In Question 6. I wanted them to find two of our Italian cookbooks in the 641 section of Nonfiction. I found online pics of the exact two cookbooks we have in our collection, combined them with a sporty red & white checkered cloth jpeg, a pizza, and the hint. Putting this all together with photoshop, I saved this as a .jpeg & uploaded it to Flickr. Taking the Flickr .jpeg URL of this pic I pasted it into to get a shorter URL (that makes an easier to scan or read & prettier QR code – more on that below in the Tech Tip section!) Now with the shorter URL it was time to open another tab on my browser and go to my favourite QR Code generator, Kaywa which makes terrific codes in S, M, L, & XL sizes of any URL, text message, phone number or SMS!
Back to the Italian cookbooks – I taped the laminated QR code hint with the pics of the cookbooks really close to the 641 shelf & they had a great time finding it by both number & sight!
Question 7. Then I wanted the kids to locate and use our big unabridged dictionary on the swively stand & while we were there point out the other dictionaries (including all the foreign language ones we have!) I chose Risotto for them to look up because it was a word covered in both of my Italian cookbooks, it’s not obvious like Pizza, and I thought some of my kids would recognize a risotto & translate it to “arroz con camarones.” The QR code with the visual hint was taped on the globe next to the dictionary. The kids identified it right away!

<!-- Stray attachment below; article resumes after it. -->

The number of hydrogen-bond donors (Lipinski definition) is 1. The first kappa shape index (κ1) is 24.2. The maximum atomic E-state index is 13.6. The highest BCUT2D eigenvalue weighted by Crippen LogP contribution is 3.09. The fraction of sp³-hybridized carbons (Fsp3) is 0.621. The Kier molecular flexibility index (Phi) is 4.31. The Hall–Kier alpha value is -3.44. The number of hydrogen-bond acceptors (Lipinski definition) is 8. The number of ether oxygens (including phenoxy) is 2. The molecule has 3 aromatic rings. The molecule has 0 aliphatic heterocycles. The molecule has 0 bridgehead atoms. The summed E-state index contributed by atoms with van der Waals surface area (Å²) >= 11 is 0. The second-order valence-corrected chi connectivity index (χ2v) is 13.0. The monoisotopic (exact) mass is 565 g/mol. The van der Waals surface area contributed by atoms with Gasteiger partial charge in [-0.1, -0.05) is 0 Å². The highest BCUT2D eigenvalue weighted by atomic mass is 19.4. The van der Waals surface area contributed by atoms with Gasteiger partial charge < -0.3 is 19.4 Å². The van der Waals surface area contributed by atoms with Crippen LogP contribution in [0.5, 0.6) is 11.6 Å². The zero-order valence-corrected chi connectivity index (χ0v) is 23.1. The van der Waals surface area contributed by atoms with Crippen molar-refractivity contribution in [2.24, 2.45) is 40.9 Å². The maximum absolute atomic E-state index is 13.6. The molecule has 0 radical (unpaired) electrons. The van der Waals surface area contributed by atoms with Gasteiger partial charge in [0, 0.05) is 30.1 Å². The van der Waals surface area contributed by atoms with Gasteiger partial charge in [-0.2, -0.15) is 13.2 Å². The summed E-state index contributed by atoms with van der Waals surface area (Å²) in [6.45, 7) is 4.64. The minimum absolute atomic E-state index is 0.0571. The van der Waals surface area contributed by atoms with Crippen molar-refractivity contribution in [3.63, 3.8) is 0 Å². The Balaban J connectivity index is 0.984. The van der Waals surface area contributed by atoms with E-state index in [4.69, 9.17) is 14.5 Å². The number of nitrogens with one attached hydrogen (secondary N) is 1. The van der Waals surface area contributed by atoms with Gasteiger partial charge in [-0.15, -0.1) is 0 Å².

Question 8. Now using that new word, I asked them to find a Risotto recipe in their Italian cookbook index and write down the pages of that recipe. I loved that this lesson combined good old books, traditional reference materials, and our PAC catalog with spanking brand new QR Code techie fun!

Want the whole lesson?

Visit our Edublog award nominated Daring Steam-Powered Wiki to download the MS Word Worksheet in both .doc and .pdf format with the QR codes or visit my QR Code Quest Flickr Gallery for all the .jpegs and pics of the kids scanning & learning!

The codes that the kids scan are NOT the ones on the side of the worksheet next to the questions…those are just for purty! The QR Codes are on pages 2-4 – I also created a test scan page for fun & to get them used to focusing and grabbing the QR Code. During the class we scanned the codes using our iPod Touch Gen4.  I really like the i-nigma FREE barcode scanner available on both the Apple & Droid markets – it scans great & auto launches URL.

Tech Tips!
1. Why do you need to use a URL shortener to make a QR Code? See the example above. Same URL – with the code is clear & easy to read and without it’s more complex. The more data you have in your code the more complex the 2D barcode. Oh and when you’re making a QR code message with text you can’t use a QR code shortener – I tried! LOL

2. Not only is great for shortening URL’s they keep stats on the links you share! All you have to do is to click on Info Page+ and you can see how many people followed your link & when. Another COOL tech tip! Add a .qr on the end of any URL and you will get a QR code! Now these aren’t big enough for me – that’s why I use Kaywa which offers XL codes which are better for posting around the library….but still it’s neat!

BEST Presents in the World! Thank you notes from my adorable ESOL kids!

I’m SO keeping these for a rainy day!!!!